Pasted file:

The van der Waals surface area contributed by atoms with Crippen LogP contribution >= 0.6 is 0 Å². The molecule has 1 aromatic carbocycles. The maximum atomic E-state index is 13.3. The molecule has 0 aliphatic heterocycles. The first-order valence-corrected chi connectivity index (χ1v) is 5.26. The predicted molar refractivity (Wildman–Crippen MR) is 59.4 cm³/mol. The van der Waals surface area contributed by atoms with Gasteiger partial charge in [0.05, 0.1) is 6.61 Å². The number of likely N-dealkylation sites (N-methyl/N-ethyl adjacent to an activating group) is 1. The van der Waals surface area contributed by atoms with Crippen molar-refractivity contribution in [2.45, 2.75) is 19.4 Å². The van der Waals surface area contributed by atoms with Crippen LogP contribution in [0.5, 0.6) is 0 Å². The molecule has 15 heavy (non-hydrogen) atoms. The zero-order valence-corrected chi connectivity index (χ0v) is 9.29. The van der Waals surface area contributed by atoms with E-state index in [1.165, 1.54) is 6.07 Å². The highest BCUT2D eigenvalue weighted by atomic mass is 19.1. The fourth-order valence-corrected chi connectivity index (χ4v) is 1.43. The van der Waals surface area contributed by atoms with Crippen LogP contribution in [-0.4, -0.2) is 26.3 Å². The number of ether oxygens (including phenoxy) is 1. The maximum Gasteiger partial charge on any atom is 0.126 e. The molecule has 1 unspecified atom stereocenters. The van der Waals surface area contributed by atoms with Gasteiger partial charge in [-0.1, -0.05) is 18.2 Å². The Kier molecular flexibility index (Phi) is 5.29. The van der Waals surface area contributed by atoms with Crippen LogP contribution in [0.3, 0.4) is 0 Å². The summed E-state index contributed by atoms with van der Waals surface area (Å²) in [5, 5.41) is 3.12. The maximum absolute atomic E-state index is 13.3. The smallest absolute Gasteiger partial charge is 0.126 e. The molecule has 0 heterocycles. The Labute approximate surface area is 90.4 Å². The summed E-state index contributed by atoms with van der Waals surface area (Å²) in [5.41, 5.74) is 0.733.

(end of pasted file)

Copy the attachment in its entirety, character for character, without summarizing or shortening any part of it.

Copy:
The van der Waals surface area contributed by atoms with Crippen LogP contribution >= 0.6 is 0 Å². The molecule has 1 aromatic carbocycles. The maximum atomic E-state index is 13.3. The molecule has 0 aliphatic heterocycles. The first-order valence-corrected chi connectivity index (χ1v) is 5.26. The predicted molar refractivity (Wildman–Crippen MR) is 59.4 cm³/mol. The van der Waals surface area contributed by atoms with Gasteiger partial charge in [0.05, 0.1) is 6.61 Å². The number of likely N-dealkylation sites (N-methyl/N-ethyl adjacent to an activating group) is 1. The van der Waals surface area contributed by atoms with Crippen molar-refractivity contribution in [2.45, 2.75) is 19.4 Å². The van der Waals surface area contributed by atoms with Crippen LogP contribution in [0.5, 0.6) is 0 Å². The molecule has 15 heavy (non-hydrogen) atoms. The zero-order valence-corrected chi connectivity index (χ0v) is 9.29. The van der Waals surface area contributed by atoms with E-state index in [1.165, 1.54) is 6.07 Å². The highest BCUT2D eigenvalue weighted by atomic mass is 19.1. The fourth-order valence-corrected chi connectivity index (χ4v) is 1.43. The van der Waals surface area contributed by atoms with Crippen LogP contribution in [-0.4, -0.2) is 26.3 Å². The number of ether oxygens (including phenoxy) is 1. The maximum Gasteiger partial charge on any atom is 0.126 e. The molecule has 1 unspecified atom stereocenters. The van der Waals surface area contributed by atoms with Gasteiger partial charge in [-0.1, -0.05) is 18.2 Å². The Kier molecular flexibility index (Phi) is 5.29. The van der Waals surface area contributed by atoms with Crippen LogP contribution in [0.3, 0.4) is 0 Å². The summed E-state index contributed by atoms with van der Waals surface area (Å²) in [5, 5.41) is 3.12. The maximum absolute atomic E-state index is 13.3. The smallest absolute Gasteiger partial charge is 0.126 e. The molecule has 0 heterocycles. The Labute approximate surface area is 90.4 Å². The summed E-state index contributed by atoms with van der Waals surface area (Å²) in [5.41, 5.74) is 0.733.